Saturday, March 6, 2010
Looking at the picture here probably conjures up some questions. Well, now that my stress level has dropped and I'm worry free, I'll share yesterday's experience. Even in the worst situations you can find humor.
This is a table used by a urologist to do a bladder scoping. Yes, doesn't that sound fun. They put cameras on everything these days. I'd heard of "stirrups" before, but I thought those days were over when I stopped have to visit the Gynecologist years ago. These stirrups leave no room for error. The term, "let your knees fall apart" is never uttered because you have no choice. I had no idea I could do the splits. *lol*
My day started with a CT scan of my kidneys. Although I was perfectly calm, that calm only settled when I realized the scanner wasn't one of those long tunnel types that make my claustrophobia flare. In fact, your head doesn't even go inside. The prize: The dye they inject to light up your organs. Talk about a hot flash! Luckily, it lasts just a few moments and it wasn't so bad. The tech was awesome and made the test go much faster.
The wait for the scoping was the worse. The waiting room was filled...mostly with older men, so I had lots of time to sit and conjure up what would happen. I remained fairly calm and collected though because I elected to have the "sleepy" med rather than the "numbing" med. When given a choice, I prefer to sleep and not know what's going on. Sometimes it pays to be clueless.
When my name was finally called, I was instructed to shed everything except my socks. Now doesn't this paint a great image. *lol* But, I was given a lovely green gown, a pair of mesh booties to match the lovely net for my head, and guided to a comfy chair where the nurse covered me with a warm sheet.
It was freezing in that place, and the room was filled with cubicles separated with only curtains...everyone dressed just like me. Honestly, the men looked more ridiculous, but it was definitely not a fashion expose...and no privacy I caught my husband smirking when he caught sight of my new garb, but he quickly dipped his head to hide his face. As you often read in romance novels, my nipples were pebbled, but they were in my lap so no one noticed.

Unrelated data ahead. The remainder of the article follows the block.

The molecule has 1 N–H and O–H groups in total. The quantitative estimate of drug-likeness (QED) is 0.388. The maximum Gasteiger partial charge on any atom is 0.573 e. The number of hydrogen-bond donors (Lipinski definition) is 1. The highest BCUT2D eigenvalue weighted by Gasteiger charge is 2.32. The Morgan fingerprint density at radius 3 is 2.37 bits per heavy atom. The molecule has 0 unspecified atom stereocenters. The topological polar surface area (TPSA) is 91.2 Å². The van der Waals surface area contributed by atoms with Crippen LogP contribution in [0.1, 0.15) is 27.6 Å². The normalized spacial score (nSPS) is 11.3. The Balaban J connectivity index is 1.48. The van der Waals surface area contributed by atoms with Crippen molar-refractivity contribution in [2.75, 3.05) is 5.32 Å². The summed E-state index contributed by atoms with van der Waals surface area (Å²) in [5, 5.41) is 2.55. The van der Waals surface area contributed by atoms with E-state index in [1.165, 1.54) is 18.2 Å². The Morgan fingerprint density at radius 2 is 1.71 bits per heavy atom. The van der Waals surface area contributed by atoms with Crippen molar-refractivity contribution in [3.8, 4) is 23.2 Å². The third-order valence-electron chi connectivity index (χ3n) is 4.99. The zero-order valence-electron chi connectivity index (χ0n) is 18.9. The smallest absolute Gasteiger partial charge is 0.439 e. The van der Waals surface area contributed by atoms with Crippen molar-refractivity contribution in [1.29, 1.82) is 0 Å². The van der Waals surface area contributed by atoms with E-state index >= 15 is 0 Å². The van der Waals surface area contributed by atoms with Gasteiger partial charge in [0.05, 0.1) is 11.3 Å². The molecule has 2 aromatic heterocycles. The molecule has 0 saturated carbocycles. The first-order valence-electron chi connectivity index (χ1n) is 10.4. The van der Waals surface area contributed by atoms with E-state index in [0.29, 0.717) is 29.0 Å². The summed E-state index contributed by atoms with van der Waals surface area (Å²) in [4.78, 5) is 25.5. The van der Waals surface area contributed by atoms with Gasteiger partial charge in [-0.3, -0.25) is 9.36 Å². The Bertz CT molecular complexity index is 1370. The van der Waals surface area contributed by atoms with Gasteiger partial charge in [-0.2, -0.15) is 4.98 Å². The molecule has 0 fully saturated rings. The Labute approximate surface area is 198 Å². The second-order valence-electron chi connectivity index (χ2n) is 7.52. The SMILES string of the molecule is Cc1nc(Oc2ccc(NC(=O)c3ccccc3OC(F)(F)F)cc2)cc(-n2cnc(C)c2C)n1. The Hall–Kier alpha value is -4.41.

I didn't have to wait long until another nurse showed up and asked that I accompany her to the "procedure" room. Inside is where I saw this table. She was brusk, to the point, and before I knew it had captured my tree-trunk legs into this giant "thigh-master."
I kept waiting for the "sleepy" medicine, but she went to work, warning me she had to touch my private area and it was going to be cold. She didn't mention the pain. *smile* Well, so much for modesty as she whipped my gown and sheet up over my head and gave me a rub down in the most delicate of areas with something that felt akin to a Brillo Pad. Then she announced she had to use two swabs. Honestly, I believe she worked for Roto-Rooter in a previous life. Where the hell was my "sleepy" medicine?
The doc finally came in and asked how I was? Really...he didn't know? He had my chart, is the one who scheduled me for this torture, sees me at my worst and he wants to know how I am.
"Fine," I mumbled, but all these questions whirred through my head.
"Where's my "sleepy" medicine," I asked.
"Oh, that's right." He walked over and adjusted my IV (did I mention I had that put in before the CT scan?) and then disappeared between my legs and began the procedure. I felt everything, but I have to admit it wasn't any worse than the Brillo Pad and Roto-rootering and was over even quicker.
Back in the "recovery" room, I was cautioned to sit until I felt less woozy. Who felt woozy? I finished my $89.00 bottle of Orange Juice, put on my clothes, left with my husband, and immediately fell asleep in the car. Finally, my "sleepy" medicine kicked in.
I think Kelly enjoyed being able to drive with me in the car without my constant nagging about his techiques. *rofl*. I did enjoy a nice nap for the entire afternoon, and I'm happy to say, that all the prayers, positive vibes, good thoughts, and good friends helped me hear those wonderful words, "Everything looks fine."
My wish for everyone...when faced with a situation like this, those are the only words you hear.